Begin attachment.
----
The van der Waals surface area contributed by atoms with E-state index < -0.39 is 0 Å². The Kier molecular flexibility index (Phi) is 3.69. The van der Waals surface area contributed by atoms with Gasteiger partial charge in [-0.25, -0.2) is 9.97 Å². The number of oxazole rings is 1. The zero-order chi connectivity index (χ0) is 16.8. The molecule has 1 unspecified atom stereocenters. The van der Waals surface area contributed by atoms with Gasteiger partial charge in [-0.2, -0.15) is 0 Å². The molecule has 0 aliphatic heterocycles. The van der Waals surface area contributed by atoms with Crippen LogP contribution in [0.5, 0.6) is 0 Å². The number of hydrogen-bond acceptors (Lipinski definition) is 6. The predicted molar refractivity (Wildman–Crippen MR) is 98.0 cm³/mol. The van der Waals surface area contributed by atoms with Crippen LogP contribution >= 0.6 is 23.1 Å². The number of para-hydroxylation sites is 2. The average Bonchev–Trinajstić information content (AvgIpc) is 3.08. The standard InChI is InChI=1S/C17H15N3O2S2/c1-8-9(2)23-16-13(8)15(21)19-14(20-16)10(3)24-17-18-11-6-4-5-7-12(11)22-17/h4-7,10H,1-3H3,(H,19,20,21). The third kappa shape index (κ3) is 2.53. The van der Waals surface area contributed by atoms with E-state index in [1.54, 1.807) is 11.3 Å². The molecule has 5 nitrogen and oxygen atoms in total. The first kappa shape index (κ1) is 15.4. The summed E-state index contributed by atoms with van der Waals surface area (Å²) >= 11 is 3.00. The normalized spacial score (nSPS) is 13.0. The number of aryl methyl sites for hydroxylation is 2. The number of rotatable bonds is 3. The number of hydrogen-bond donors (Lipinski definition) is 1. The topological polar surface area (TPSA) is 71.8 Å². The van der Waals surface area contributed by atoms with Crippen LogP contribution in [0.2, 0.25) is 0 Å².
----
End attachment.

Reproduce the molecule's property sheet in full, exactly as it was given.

The van der Waals surface area contributed by atoms with E-state index < -0.39 is 0 Å². The Kier molecular flexibility index (Phi) is 3.69. The van der Waals surface area contributed by atoms with Gasteiger partial charge in [-0.25, -0.2) is 9.97 Å². The number of oxazole rings is 1. The zero-order chi connectivity index (χ0) is 16.8. The molecule has 1 unspecified atom stereocenters. The van der Waals surface area contributed by atoms with Gasteiger partial charge in [-0.2, -0.15) is 0 Å². The molecule has 0 aliphatic heterocycles. The van der Waals surface area contributed by atoms with Crippen LogP contribution in [0.5, 0.6) is 0 Å². The number of hydrogen-bond acceptors (Lipinski definition) is 6. The predicted molar refractivity (Wildman–Crippen MR) is 98.0 cm³/mol. The van der Waals surface area contributed by atoms with Crippen LogP contribution >= 0.6 is 23.1 Å². The number of para-hydroxylation sites is 2. The average Bonchev–Trinajstić information content (AvgIpc) is 3.08. The standard InChI is InChI=1S/C17H15N3O2S2/c1-8-9(2)23-16-13(8)15(21)19-14(20-16)10(3)24-17-18-11-6-4-5-7-12(11)22-17/h4-7,10H,1-3H3,(H,19,20,21). The third kappa shape index (κ3) is 2.53. The van der Waals surface area contributed by atoms with E-state index in [1.54, 1.807) is 11.3 Å². The molecule has 5 nitrogen and oxygen atoms in total. The first kappa shape index (κ1) is 15.4. The summed E-state index contributed by atoms with van der Waals surface area (Å²) >= 11 is 3.00. The normalized spacial score (nSPS) is 13.0. The number of aryl methyl sites for hydroxylation is 2. The number of rotatable bonds is 3. The number of hydrogen-bond donors (Lipinski definition) is 1. The topological polar surface area (TPSA) is 71.8 Å². The van der Waals surface area contributed by atoms with Crippen LogP contribution in [0.2, 0.25) is 0 Å².